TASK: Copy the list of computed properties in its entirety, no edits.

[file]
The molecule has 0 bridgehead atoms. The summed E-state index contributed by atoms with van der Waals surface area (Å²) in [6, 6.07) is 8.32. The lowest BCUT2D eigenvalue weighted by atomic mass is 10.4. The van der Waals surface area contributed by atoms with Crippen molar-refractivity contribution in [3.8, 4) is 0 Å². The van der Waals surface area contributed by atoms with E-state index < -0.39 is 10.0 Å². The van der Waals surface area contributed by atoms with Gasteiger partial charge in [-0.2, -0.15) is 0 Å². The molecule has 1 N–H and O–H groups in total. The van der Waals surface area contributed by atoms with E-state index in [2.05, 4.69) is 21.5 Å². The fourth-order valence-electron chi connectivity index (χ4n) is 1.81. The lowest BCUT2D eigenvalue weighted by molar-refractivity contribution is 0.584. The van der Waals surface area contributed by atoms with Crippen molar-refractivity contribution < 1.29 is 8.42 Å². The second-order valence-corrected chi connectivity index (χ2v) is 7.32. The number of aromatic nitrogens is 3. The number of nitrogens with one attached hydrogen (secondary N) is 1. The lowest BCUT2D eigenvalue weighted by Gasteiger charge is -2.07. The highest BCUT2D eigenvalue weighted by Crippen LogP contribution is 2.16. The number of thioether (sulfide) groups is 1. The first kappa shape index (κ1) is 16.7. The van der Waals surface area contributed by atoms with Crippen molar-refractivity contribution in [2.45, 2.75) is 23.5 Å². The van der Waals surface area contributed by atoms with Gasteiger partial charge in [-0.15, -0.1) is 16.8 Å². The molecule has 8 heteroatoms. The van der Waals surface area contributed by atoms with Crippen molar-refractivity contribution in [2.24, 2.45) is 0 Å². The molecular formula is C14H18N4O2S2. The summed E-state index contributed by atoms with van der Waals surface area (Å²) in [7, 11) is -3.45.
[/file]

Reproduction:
The molecule has 0 bridgehead atoms. The summed E-state index contributed by atoms with van der Waals surface area (Å²) in [6, 6.07) is 8.32. The lowest BCUT2D eigenvalue weighted by atomic mass is 10.4. The van der Waals surface area contributed by atoms with Crippen molar-refractivity contribution in [3.8, 4) is 0 Å². The van der Waals surface area contributed by atoms with E-state index < -0.39 is 10.0 Å². The van der Waals surface area contributed by atoms with Gasteiger partial charge in [-0.2, -0.15) is 0 Å². The molecule has 1 N–H and O–H groups in total. The van der Waals surface area contributed by atoms with E-state index in [2.05, 4.69) is 21.5 Å². The fourth-order valence-electron chi connectivity index (χ4n) is 1.81. The lowest BCUT2D eigenvalue weighted by molar-refractivity contribution is 0.584. The van der Waals surface area contributed by atoms with Crippen molar-refractivity contribution < 1.29 is 8.42 Å². The second-order valence-corrected chi connectivity index (χ2v) is 7.32. The number of aromatic nitrogens is 3. The number of nitrogens with one attached hydrogen (secondary N) is 1. The lowest BCUT2D eigenvalue weighted by Gasteiger charge is -2.07. The highest BCUT2D eigenvalue weighted by Crippen LogP contribution is 2.16. The number of thioether (sulfide) groups is 1. The first kappa shape index (κ1) is 16.7. The van der Waals surface area contributed by atoms with Crippen molar-refractivity contribution in [2.45, 2.75) is 23.5 Å². The van der Waals surface area contributed by atoms with Gasteiger partial charge in [-0.15, -0.1) is 16.8 Å². The molecule has 8 heteroatoms. The van der Waals surface area contributed by atoms with Crippen molar-refractivity contribution in [2.24, 2.45) is 0 Å². The molecular formula is C14H18N4O2S2. The summed E-state index contributed by atoms with van der Waals surface area (Å²) in [7, 11) is -3.45.